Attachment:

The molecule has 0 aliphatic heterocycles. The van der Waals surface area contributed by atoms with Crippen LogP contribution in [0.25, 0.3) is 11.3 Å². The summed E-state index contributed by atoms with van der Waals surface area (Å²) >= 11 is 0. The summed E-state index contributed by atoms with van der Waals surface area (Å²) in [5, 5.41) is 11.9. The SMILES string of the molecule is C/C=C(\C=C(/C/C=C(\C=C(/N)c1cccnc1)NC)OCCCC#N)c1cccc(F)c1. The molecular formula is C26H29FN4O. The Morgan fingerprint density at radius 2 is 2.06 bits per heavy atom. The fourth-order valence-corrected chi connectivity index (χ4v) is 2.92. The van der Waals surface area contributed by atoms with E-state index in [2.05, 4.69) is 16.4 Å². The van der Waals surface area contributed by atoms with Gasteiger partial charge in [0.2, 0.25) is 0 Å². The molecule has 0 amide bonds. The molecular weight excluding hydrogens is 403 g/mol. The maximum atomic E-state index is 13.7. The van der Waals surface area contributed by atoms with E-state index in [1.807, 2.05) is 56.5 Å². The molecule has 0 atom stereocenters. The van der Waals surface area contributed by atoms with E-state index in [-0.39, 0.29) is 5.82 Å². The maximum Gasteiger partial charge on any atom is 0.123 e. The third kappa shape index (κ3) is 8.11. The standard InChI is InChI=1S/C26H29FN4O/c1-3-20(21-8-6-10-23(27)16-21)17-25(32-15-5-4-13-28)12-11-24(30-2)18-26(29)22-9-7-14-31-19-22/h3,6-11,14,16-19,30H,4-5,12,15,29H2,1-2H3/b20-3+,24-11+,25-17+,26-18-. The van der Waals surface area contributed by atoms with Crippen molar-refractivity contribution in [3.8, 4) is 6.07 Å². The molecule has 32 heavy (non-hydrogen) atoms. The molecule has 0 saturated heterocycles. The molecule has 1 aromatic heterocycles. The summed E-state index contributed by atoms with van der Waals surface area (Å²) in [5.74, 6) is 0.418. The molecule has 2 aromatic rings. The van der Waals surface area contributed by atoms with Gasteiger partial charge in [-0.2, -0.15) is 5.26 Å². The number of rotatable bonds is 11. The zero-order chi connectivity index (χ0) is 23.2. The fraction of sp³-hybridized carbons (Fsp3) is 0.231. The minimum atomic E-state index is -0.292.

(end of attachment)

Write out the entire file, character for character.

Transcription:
The molecule has 0 aliphatic heterocycles. The van der Waals surface area contributed by atoms with Crippen LogP contribution in [0.25, 0.3) is 11.3 Å². The summed E-state index contributed by atoms with van der Waals surface area (Å²) >= 11 is 0. The summed E-state index contributed by atoms with van der Waals surface area (Å²) in [5, 5.41) is 11.9. The SMILES string of the molecule is C/C=C(\C=C(/C/C=C(\C=C(/N)c1cccnc1)NC)OCCCC#N)c1cccc(F)c1. The molecular formula is C26H29FN4O. The Morgan fingerprint density at radius 2 is 2.06 bits per heavy atom. The fourth-order valence-corrected chi connectivity index (χ4v) is 2.92. The van der Waals surface area contributed by atoms with E-state index in [2.05, 4.69) is 16.4 Å². The van der Waals surface area contributed by atoms with Gasteiger partial charge in [0.2, 0.25) is 0 Å². The molecule has 0 amide bonds. The molecular weight excluding hydrogens is 403 g/mol. The maximum atomic E-state index is 13.7. The van der Waals surface area contributed by atoms with E-state index in [1.807, 2.05) is 56.5 Å². The molecule has 0 atom stereocenters. The van der Waals surface area contributed by atoms with E-state index in [-0.39, 0.29) is 5.82 Å². The maximum Gasteiger partial charge on any atom is 0.123 e. The third kappa shape index (κ3) is 8.11. The standard InChI is InChI=1S/C26H29FN4O/c1-3-20(21-8-6-10-23(27)16-21)17-25(32-15-5-4-13-28)12-11-24(30-2)18-26(29)22-9-7-14-31-19-22/h3,6-11,14,16-19,30H,4-5,12,15,29H2,1-2H3/b20-3+,24-11+,25-17+,26-18-. The van der Waals surface area contributed by atoms with Crippen molar-refractivity contribution in [3.8, 4) is 6.07 Å². The molecule has 32 heavy (non-hydrogen) atoms. The molecule has 0 saturated heterocycles. The molecule has 1 aromatic heterocycles. The summed E-state index contributed by atoms with van der Waals surface area (Å²) in [5.74, 6) is 0.418. The molecule has 2 aromatic rings. The van der Waals surface area contributed by atoms with Gasteiger partial charge in [-0.2, -0.15) is 5.26 Å². The number of rotatable bonds is 11. The zero-order chi connectivity index (χ0) is 23.2. The fraction of sp³-hybridized carbons (Fsp3) is 0.231. The minimum atomic E-state index is -0.292.